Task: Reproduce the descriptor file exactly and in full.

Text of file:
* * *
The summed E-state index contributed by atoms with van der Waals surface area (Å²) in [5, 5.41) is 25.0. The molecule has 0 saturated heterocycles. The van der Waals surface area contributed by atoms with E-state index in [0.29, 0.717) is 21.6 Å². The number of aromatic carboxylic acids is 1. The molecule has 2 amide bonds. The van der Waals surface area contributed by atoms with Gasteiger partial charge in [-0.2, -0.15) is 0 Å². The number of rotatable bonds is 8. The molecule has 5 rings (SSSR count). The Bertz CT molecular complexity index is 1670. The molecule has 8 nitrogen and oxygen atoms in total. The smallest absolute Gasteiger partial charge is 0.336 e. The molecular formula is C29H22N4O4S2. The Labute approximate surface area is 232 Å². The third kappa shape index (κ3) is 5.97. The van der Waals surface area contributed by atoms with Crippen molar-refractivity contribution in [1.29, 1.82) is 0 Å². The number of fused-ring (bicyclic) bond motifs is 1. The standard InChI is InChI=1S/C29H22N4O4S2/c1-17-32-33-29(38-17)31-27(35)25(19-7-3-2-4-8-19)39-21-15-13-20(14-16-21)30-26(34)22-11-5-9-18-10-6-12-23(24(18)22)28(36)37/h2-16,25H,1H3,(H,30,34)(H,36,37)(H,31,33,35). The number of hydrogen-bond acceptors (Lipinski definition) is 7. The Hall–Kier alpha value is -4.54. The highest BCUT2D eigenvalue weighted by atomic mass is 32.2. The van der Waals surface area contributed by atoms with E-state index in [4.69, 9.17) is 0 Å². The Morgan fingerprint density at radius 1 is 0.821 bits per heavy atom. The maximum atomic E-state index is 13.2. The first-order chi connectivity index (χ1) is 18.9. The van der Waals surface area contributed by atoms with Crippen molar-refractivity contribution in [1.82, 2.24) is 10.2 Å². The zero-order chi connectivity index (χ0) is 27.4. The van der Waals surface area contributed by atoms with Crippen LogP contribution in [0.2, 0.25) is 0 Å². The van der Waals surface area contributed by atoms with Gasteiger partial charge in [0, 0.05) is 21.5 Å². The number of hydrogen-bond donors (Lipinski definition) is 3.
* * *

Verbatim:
The summed E-state index contributed by atoms with van der Waals surface area (Å²) in [5, 5.41) is 25.0. The molecule has 0 saturated heterocycles. The van der Waals surface area contributed by atoms with E-state index in [0.29, 0.717) is 21.6 Å². The number of aromatic carboxylic acids is 1. The molecule has 2 amide bonds. The van der Waals surface area contributed by atoms with Gasteiger partial charge in [-0.2, -0.15) is 0 Å². The number of rotatable bonds is 8. The molecule has 5 rings (SSSR count). The Bertz CT molecular complexity index is 1670. The molecule has 8 nitrogen and oxygen atoms in total. The smallest absolute Gasteiger partial charge is 0.336 e. The molecular formula is C29H22N4O4S2. The Labute approximate surface area is 232 Å². The third kappa shape index (κ3) is 5.97. The van der Waals surface area contributed by atoms with Crippen molar-refractivity contribution in [1.29, 1.82) is 0 Å². The number of fused-ring (bicyclic) bond motifs is 1. The standard InChI is InChI=1S/C29H22N4O4S2/c1-17-32-33-29(38-17)31-27(35)25(19-7-3-2-4-8-19)39-21-15-13-20(14-16-21)30-26(34)22-11-5-9-18-10-6-12-23(24(18)22)28(36)37/h2-16,25H,1H3,(H,30,34)(H,36,37)(H,31,33,35). The number of hydrogen-bond acceptors (Lipinski definition) is 7. The Hall–Kier alpha value is -4.54. The highest BCUT2D eigenvalue weighted by atomic mass is 32.2. The van der Waals surface area contributed by atoms with E-state index in [4.69, 9.17) is 0 Å². The Morgan fingerprint density at radius 1 is 0.821 bits per heavy atom. The maximum atomic E-state index is 13.2. The first-order chi connectivity index (χ1) is 18.9. The van der Waals surface area contributed by atoms with Crippen molar-refractivity contribution in [1.82, 2.24) is 10.2 Å². The zero-order chi connectivity index (χ0) is 27.4. The van der Waals surface area contributed by atoms with Crippen LogP contribution in [0.2, 0.25) is 0 Å². The van der Waals surface area contributed by atoms with Gasteiger partial charge in [0, 0.05) is 21.5 Å². The number of hydrogen-bond donors (Lipinski definition) is 3.